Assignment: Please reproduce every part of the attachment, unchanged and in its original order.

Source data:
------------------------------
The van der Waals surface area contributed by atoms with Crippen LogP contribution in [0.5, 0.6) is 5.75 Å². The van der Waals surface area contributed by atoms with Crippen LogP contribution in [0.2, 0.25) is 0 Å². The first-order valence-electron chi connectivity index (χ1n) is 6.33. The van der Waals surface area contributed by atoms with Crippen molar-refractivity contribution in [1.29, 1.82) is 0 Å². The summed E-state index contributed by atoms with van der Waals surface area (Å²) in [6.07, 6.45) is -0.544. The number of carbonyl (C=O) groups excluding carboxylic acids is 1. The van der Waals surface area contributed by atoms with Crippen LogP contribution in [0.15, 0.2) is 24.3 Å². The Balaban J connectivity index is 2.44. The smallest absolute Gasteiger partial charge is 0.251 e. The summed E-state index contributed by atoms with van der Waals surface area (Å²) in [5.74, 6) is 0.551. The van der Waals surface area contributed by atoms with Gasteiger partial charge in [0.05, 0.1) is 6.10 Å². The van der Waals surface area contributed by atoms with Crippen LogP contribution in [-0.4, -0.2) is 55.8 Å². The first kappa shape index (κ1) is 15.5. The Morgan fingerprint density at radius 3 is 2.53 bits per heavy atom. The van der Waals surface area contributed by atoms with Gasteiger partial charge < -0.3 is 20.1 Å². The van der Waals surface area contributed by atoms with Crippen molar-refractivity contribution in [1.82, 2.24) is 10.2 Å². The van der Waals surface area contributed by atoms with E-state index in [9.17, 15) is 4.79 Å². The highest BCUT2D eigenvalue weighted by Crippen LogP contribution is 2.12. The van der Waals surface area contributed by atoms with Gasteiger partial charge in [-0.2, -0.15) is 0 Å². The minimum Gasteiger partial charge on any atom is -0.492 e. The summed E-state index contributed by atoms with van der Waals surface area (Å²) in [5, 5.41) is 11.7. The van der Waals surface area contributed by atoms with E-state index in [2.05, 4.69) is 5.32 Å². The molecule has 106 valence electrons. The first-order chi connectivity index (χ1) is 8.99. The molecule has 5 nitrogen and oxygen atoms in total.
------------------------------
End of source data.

The van der Waals surface area contributed by atoms with Crippen LogP contribution in [0.5, 0.6) is 5.75 Å². The van der Waals surface area contributed by atoms with Crippen LogP contribution in [0.2, 0.25) is 0 Å². The first-order valence-electron chi connectivity index (χ1n) is 6.33. The van der Waals surface area contributed by atoms with Crippen molar-refractivity contribution in [1.29, 1.82) is 0 Å². The summed E-state index contributed by atoms with van der Waals surface area (Å²) in [6.07, 6.45) is -0.544. The number of carbonyl (C=O) groups excluding carboxylic acids is 1. The van der Waals surface area contributed by atoms with Crippen LogP contribution in [0.15, 0.2) is 24.3 Å². The Balaban J connectivity index is 2.44. The smallest absolute Gasteiger partial charge is 0.251 e. The summed E-state index contributed by atoms with van der Waals surface area (Å²) in [5.74, 6) is 0.551. The van der Waals surface area contributed by atoms with Gasteiger partial charge in [0.05, 0.1) is 6.10 Å². The van der Waals surface area contributed by atoms with Crippen LogP contribution in [-0.4, -0.2) is 55.8 Å². The first kappa shape index (κ1) is 15.5. The Morgan fingerprint density at radius 3 is 2.53 bits per heavy atom. The van der Waals surface area contributed by atoms with Gasteiger partial charge < -0.3 is 20.1 Å². The van der Waals surface area contributed by atoms with Crippen molar-refractivity contribution in [1.82, 2.24) is 10.2 Å². The van der Waals surface area contributed by atoms with E-state index in [9.17, 15) is 4.79 Å². The highest BCUT2D eigenvalue weighted by Crippen LogP contribution is 2.12. The van der Waals surface area contributed by atoms with Gasteiger partial charge in [-0.2, -0.15) is 0 Å². The minimum Gasteiger partial charge on any atom is -0.492 e. The summed E-state index contributed by atoms with van der Waals surface area (Å²) in [5, 5.41) is 11.7. The van der Waals surface area contributed by atoms with E-state index in [2.05, 4.69) is 5.32 Å². The molecule has 106 valence electrons. The first-order chi connectivity index (χ1) is 8.99. The molecule has 5 nitrogen and oxygen atoms in total.